It's just sloppy, really. Shaw Wu is a particularly egregious example.
post #12 of 38
Quote:
Originally Posted by gkriser View Post

Why do you think the stock is being punished harshly today down to $161.xx?
I own a private hedge fund and it looks like all the financial shorts are now shorting tech big time regardless of whether Apple blows out the numbers or not. It seems that for each iPhone that is sold, Apple sells 3 to 4 Macs. My family owns 5. I think the shorts should be taken out and shot on this one. What do you think?

Greg

You own a hedge fund and you are asking an internet forum what to do?
(I wonder what your clients would think of that.)

Make a call and put your money where your mouth is.
post #13 of 38
Quote:
Originally Posted by NukemHill View Post

Yes, but the implication in your original story is that the iPhone sales will be counted as a part of the revenue stream for the quarter. It's sloppy writing, at least.

It's not just you. Every analyst I've read over the last few weeks has made the same, or worse, implication. It's setting AAPL up for a fall. Great for buyers like me. Bad for the less educated stock holders.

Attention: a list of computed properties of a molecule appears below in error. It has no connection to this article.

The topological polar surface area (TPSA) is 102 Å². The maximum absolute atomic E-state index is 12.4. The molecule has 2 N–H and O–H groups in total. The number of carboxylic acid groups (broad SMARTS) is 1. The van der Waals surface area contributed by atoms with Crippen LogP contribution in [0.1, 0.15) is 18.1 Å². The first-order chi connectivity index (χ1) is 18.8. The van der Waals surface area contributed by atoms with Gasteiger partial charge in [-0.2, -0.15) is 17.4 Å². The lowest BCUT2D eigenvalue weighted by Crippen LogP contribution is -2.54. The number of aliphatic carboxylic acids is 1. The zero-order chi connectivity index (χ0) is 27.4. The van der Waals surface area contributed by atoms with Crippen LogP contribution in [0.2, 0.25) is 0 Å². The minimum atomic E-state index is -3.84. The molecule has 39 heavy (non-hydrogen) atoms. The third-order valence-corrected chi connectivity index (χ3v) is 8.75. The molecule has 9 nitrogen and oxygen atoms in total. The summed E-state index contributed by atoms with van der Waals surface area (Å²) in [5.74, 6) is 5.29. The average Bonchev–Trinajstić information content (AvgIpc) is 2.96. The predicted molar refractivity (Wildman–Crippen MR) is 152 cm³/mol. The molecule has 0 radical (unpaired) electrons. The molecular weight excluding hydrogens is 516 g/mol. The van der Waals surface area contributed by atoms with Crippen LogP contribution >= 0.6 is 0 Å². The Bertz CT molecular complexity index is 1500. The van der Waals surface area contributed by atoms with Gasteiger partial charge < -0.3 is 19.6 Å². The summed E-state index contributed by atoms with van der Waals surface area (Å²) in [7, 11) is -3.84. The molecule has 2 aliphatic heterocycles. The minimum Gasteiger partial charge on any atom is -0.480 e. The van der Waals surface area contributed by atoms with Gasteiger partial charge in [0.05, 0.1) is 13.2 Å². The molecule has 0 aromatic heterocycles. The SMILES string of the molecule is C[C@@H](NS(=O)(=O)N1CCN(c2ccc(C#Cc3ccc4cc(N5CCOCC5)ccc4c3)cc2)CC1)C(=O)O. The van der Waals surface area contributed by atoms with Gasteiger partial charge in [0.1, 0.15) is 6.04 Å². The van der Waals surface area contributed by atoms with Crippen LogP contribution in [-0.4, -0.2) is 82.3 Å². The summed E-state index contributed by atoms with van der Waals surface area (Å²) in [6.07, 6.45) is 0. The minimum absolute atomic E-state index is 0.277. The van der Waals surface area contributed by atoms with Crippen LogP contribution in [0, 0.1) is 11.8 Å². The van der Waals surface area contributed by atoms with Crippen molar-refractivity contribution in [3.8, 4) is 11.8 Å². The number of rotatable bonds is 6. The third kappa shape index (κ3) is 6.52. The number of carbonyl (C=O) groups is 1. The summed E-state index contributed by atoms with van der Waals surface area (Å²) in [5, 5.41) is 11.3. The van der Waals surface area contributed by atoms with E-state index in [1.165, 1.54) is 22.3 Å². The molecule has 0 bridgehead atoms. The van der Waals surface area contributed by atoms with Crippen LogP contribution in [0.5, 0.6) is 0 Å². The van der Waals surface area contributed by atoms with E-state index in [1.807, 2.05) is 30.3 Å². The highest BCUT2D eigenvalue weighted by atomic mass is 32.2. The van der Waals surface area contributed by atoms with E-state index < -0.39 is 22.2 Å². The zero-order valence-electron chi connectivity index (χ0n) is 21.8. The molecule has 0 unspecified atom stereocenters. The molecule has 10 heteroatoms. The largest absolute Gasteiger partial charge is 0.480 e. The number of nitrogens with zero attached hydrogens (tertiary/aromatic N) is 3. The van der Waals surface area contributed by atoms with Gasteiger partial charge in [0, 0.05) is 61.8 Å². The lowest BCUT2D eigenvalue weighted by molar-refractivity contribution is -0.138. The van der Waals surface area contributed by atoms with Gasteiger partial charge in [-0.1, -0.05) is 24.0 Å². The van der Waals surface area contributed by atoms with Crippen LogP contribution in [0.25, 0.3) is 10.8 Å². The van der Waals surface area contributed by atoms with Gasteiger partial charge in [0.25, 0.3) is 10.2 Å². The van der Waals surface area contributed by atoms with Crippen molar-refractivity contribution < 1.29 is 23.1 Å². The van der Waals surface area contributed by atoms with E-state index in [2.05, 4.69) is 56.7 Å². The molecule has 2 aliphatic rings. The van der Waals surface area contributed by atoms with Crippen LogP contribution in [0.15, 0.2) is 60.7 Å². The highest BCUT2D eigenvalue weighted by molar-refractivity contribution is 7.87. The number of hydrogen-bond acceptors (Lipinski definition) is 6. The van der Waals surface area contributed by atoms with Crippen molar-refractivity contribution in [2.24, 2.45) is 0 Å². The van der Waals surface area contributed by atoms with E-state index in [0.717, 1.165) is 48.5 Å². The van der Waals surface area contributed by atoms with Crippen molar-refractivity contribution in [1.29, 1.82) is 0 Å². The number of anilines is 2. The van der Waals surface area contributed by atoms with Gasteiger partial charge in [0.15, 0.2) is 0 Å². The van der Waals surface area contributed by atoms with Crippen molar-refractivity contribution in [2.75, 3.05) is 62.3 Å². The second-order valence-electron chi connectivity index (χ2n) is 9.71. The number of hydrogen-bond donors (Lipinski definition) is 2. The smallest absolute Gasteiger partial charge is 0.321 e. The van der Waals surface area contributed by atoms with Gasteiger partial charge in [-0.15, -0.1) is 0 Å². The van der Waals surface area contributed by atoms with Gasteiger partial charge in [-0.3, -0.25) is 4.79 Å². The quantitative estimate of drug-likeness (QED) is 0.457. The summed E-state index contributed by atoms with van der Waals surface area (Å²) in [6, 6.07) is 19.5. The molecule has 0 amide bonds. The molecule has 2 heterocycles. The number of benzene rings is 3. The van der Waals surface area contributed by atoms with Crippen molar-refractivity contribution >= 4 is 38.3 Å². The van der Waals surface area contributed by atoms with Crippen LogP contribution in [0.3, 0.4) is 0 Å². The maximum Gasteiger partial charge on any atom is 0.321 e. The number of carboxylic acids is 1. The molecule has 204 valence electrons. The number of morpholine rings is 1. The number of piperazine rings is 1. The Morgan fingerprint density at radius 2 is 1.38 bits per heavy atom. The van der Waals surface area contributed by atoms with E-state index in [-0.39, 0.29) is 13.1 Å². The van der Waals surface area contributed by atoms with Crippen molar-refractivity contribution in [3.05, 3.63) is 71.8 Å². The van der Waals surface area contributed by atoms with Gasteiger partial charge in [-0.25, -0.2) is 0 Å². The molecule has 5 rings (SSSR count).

It's just sloppy, really. Shaw Wu is a particularly egregious example.

Umm. No. Tell me where the writing implicates that Apple will record any revenue from the 700,000 iPhones recorded. Everyone knows Apple is not recording revenue this quarter. As a matter of fact, no one even cares about iPhone sales in this report. We all know that Apple discontinued the EDGE iPhone for most of the quarter.

The article doesn't imply anything with regards to revenue recognition. Do you want every analyst to state that Apple won't be recording revenue from iPhones sold between early March and July 11? I've already said that numerous times. Here's one of those times:

http://www.appleinsider.com/articles...es_iphone.html

Don't be so worried about iPhone sales or iPHone revenue. No one cares about these numbers this quarter. The focus will be on iPod sales, Mac sales and Gross margins. And hopefully, to a lesser degree, guidance.
Andy M. Zaky
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post #14 of 38
Quote:
Originally Posted by quinney View Post

You own a hedge fund and you are asking an internet forum what to do?
(I wonder what your clients would think of that.)

Make a call and put your money where your mouth is.

Touche.
post #15 of 38
Quote:
Originally Posted by NukemHill View Post